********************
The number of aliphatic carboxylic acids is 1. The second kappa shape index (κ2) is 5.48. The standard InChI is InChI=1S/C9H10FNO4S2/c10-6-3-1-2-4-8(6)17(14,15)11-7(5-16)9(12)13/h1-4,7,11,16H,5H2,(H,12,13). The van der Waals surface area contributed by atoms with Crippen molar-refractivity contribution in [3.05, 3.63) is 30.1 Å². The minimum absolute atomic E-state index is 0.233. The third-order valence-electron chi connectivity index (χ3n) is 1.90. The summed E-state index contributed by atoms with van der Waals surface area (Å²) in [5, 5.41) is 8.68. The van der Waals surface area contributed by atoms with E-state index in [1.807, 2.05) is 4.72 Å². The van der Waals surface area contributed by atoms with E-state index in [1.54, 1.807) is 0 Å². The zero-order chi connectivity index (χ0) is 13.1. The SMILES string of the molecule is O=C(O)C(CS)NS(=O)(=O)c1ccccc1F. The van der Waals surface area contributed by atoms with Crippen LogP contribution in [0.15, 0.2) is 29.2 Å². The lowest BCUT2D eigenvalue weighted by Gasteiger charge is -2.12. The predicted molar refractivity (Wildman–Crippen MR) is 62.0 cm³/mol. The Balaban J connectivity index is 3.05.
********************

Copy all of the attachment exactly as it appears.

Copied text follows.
The number of aliphatic carboxylic acids is 1. The second kappa shape index (κ2) is 5.48. The standard InChI is InChI=1S/C9H10FNO4S2/c10-6-3-1-2-4-8(6)17(14,15)11-7(5-16)9(12)13/h1-4,7,11,16H,5H2,(H,12,13). The van der Waals surface area contributed by atoms with Crippen molar-refractivity contribution in [3.05, 3.63) is 30.1 Å². The minimum absolute atomic E-state index is 0.233. The third-order valence-electron chi connectivity index (χ3n) is 1.90. The summed E-state index contributed by atoms with van der Waals surface area (Å²) in [5, 5.41) is 8.68. The van der Waals surface area contributed by atoms with E-state index in [1.807, 2.05) is 4.72 Å². The van der Waals surface area contributed by atoms with E-state index in [1.54, 1.807) is 0 Å². The zero-order chi connectivity index (χ0) is 13.1. The SMILES string of the molecule is O=C(O)C(CS)NS(=O)(=O)c1ccccc1F. The van der Waals surface area contributed by atoms with Crippen LogP contribution in [0.15, 0.2) is 29.2 Å². The lowest BCUT2D eigenvalue weighted by Gasteiger charge is -2.12. The predicted molar refractivity (Wildman–Crippen MR) is 62.0 cm³/mol. The Balaban J connectivity index is 3.05.